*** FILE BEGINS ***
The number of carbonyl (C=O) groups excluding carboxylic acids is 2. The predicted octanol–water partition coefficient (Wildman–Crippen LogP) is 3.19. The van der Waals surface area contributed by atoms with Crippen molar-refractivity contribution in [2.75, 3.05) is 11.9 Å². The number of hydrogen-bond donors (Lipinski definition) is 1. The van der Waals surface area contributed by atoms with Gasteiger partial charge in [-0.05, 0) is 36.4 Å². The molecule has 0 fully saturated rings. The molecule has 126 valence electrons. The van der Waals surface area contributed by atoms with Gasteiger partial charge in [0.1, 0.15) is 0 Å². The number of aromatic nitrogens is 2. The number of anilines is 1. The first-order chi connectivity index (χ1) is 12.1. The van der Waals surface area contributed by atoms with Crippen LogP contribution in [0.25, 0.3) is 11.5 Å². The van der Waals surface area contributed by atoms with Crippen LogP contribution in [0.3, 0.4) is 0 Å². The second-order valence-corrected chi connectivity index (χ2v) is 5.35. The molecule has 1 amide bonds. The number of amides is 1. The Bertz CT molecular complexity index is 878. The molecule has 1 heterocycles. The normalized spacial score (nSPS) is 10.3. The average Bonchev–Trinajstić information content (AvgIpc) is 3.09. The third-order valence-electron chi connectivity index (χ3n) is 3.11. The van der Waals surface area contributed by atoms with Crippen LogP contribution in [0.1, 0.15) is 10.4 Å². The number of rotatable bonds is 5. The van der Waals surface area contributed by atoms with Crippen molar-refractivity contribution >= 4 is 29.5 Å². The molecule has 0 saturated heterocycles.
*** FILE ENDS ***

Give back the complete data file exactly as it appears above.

The number of carbonyl (C=O) groups excluding carboxylic acids is 2. The predicted octanol–water partition coefficient (Wildman–Crippen LogP) is 3.19. The van der Waals surface area contributed by atoms with Crippen molar-refractivity contribution in [2.75, 3.05) is 11.9 Å². The number of hydrogen-bond donors (Lipinski definition) is 1. The van der Waals surface area contributed by atoms with Gasteiger partial charge in [-0.05, 0) is 36.4 Å². The molecule has 0 fully saturated rings. The molecule has 126 valence electrons. The van der Waals surface area contributed by atoms with Gasteiger partial charge in [0.1, 0.15) is 0 Å². The number of aromatic nitrogens is 2. The number of anilines is 1. The first-order chi connectivity index (χ1) is 12.1. The van der Waals surface area contributed by atoms with Crippen LogP contribution in [0.25, 0.3) is 11.5 Å². The van der Waals surface area contributed by atoms with Crippen LogP contribution in [0.3, 0.4) is 0 Å². The second-order valence-corrected chi connectivity index (χ2v) is 5.35. The molecule has 1 amide bonds. The number of amides is 1. The Bertz CT molecular complexity index is 878. The molecule has 1 heterocycles. The normalized spacial score (nSPS) is 10.3. The average Bonchev–Trinajstić information content (AvgIpc) is 3.09. The third-order valence-electron chi connectivity index (χ3n) is 3.11. The van der Waals surface area contributed by atoms with Crippen LogP contribution in [0.1, 0.15) is 10.4 Å². The number of rotatable bonds is 5. The van der Waals surface area contributed by atoms with Crippen molar-refractivity contribution >= 4 is 29.5 Å². The molecule has 0 saturated heterocycles.